The right to repair will pave the way for a new kind of business model for manufacturers, in which they focus on selling outcomes or services rather than products.
One of the compelling use cases for the Internet of Things is the ability to provide preventative maintenance and repair — remotely, in real time, without end-user customers needing to get disrupted or even involved in the process.
But not everything with this picture is as rosy at it seems, and there may even be drawbacks with this approach. For one, there are supply chain disruptions, which may compel users to hang on to their assets longer than planned, thus requiring repairs out of the scope of the initial sales agreement. There is also the issue of vendor lock-in after the sale — in which customers may have no leverage as to how a product is serviced. John Deere, which set the standard with remote monitoring and repair of farm equipment, has faced multiple lawsuits from farmers, who allege the company has monopolized the repair service market with its onboard computers.
Last year, the European Commission announced the establishment of a “right to repair,” including the right to repair after the legal guarantee has expired, and the right for consumers to repair products themselves. There has also been movement in the US, including many instances of state-level legislation and an executive order at the federal level.
“For manufacturers that once held a tight grip on how their devices can be repaired, the legislative actions present a real opportunity to bring a new sustainable business model,” says Cindy Jaudon, regional president of the Americas for IFS. “They will be welcomed by many as a significant step forwards in the transition towards a circular economy.” The right-to-repair movement “will help manufacturers transform customer relationships with servitization offerings and significantly reduce waste to benefit the environment. But in order for manufacturers to truly reap the benefits of a circular economy, they must invest in disruptive technologies that can build products and long-term customer relationships that last.”
Tomas O’Leary, president of Free ICT, also seeks to secure the right of ownership and the freedom for consumers and businesses to freely choose their providers to trade, maintain and repair products. In a world of “everything as a service,” many business models have shifted to focus on post-sales service, he said in a recent discussion with Vinnie Mirchandani of Deal Architect. “A free market is where you have could always have choice,” O’Leary says. “You always have options. You’ve got to find some way to find there’s a balance.”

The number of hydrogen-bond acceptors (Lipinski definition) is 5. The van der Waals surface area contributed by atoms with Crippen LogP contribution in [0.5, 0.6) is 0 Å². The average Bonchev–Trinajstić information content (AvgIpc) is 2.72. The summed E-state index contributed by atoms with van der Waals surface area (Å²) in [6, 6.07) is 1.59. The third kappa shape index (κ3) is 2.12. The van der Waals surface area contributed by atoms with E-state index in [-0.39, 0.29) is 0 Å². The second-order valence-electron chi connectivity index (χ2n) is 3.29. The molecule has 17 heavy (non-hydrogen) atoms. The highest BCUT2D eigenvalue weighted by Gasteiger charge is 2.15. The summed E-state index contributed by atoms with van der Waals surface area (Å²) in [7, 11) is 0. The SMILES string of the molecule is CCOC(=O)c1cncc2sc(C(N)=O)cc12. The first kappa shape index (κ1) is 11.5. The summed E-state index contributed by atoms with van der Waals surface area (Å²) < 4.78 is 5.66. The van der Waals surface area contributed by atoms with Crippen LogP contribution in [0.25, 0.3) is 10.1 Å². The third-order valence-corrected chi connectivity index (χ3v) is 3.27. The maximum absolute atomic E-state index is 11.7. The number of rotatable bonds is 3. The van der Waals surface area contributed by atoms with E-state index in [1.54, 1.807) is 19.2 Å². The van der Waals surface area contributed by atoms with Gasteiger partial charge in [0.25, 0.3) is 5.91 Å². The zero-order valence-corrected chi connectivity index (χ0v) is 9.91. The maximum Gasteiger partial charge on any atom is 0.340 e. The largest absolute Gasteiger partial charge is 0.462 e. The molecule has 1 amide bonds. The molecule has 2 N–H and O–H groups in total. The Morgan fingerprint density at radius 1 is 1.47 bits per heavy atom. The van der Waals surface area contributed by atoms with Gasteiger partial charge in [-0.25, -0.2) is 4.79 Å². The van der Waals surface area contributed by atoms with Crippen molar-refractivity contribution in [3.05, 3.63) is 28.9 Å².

At the same time, Mirchandani points out, “product companies see servitization as a way to differentiate against global competition which can rapidly commoditize core product margins. Being asked to deliver on outcome-based contracts, they increasingly want to also own the service chain. Many are not offering products for purchase but on a long term contract. Keeping ownership of the product allows them to better manage repair, refurbish and other circular economy” activities. WIth today’s global competition, anyone can copy a product in three or four years. Services, on the other hand, are much more difficult to copy, if you deliver it right, if it’s high quality.”
The right to repair may be essential if there are supply chain disruptions, O’Leary says. “If you think about it, ultimately what goes in to every piece of tech that we use are multiple raw materials, or which huge numbers are in scarce supply. We don’t have an everlasting conveyor belt of resources. You’ve got to figure out new economic models, extending the products are going to have to be having longer lives.”
Right to repair “will pave the way for a new kind of business model for manufacturers, in which they focus on selling outcomes or services rather than products,” Jaudon believes. “By providing consumers with a service after the initial transaction, manufacturers have scope to build a longer-term relationship with customers that extends far beyond the initial transaction—for example, offering regular servicing, insurance or additional capabilities.”